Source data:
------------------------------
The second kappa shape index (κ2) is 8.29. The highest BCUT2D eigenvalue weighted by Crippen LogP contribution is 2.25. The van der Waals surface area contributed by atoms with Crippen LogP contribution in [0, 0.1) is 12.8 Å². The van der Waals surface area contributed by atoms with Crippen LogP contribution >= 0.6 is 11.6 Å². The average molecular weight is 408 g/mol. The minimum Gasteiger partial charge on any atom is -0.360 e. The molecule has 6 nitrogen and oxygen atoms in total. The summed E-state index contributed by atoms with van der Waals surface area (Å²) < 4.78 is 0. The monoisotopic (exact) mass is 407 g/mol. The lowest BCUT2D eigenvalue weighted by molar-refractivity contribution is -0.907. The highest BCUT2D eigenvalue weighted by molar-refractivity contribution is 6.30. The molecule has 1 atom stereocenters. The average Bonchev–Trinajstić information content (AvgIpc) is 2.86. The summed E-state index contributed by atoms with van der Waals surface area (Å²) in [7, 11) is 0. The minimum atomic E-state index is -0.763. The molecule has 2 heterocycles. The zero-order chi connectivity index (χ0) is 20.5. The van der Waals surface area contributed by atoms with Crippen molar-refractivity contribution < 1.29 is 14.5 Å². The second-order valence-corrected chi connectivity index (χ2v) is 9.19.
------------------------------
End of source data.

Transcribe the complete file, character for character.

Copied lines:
The second kappa shape index (κ2) is 8.29. The highest BCUT2D eigenvalue weighted by Crippen LogP contribution is 2.25. The van der Waals surface area contributed by atoms with Crippen LogP contribution in [0, 0.1) is 12.8 Å². The van der Waals surface area contributed by atoms with Crippen LogP contribution >= 0.6 is 11.6 Å². The average molecular weight is 408 g/mol. The minimum Gasteiger partial charge on any atom is -0.360 e. The molecule has 6 nitrogen and oxygen atoms in total. The summed E-state index contributed by atoms with van der Waals surface area (Å²) < 4.78 is 0. The monoisotopic (exact) mass is 407 g/mol. The lowest BCUT2D eigenvalue weighted by molar-refractivity contribution is -0.907. The highest BCUT2D eigenvalue weighted by molar-refractivity contribution is 6.30. The molecule has 1 atom stereocenters. The average Bonchev–Trinajstić information content (AvgIpc) is 2.86. The summed E-state index contributed by atoms with van der Waals surface area (Å²) in [7, 11) is 0. The minimum atomic E-state index is -0.763. The molecule has 2 heterocycles. The zero-order chi connectivity index (χ0) is 20.5. The van der Waals surface area contributed by atoms with Crippen molar-refractivity contribution < 1.29 is 14.5 Å². The second-order valence-corrected chi connectivity index (χ2v) is 9.19.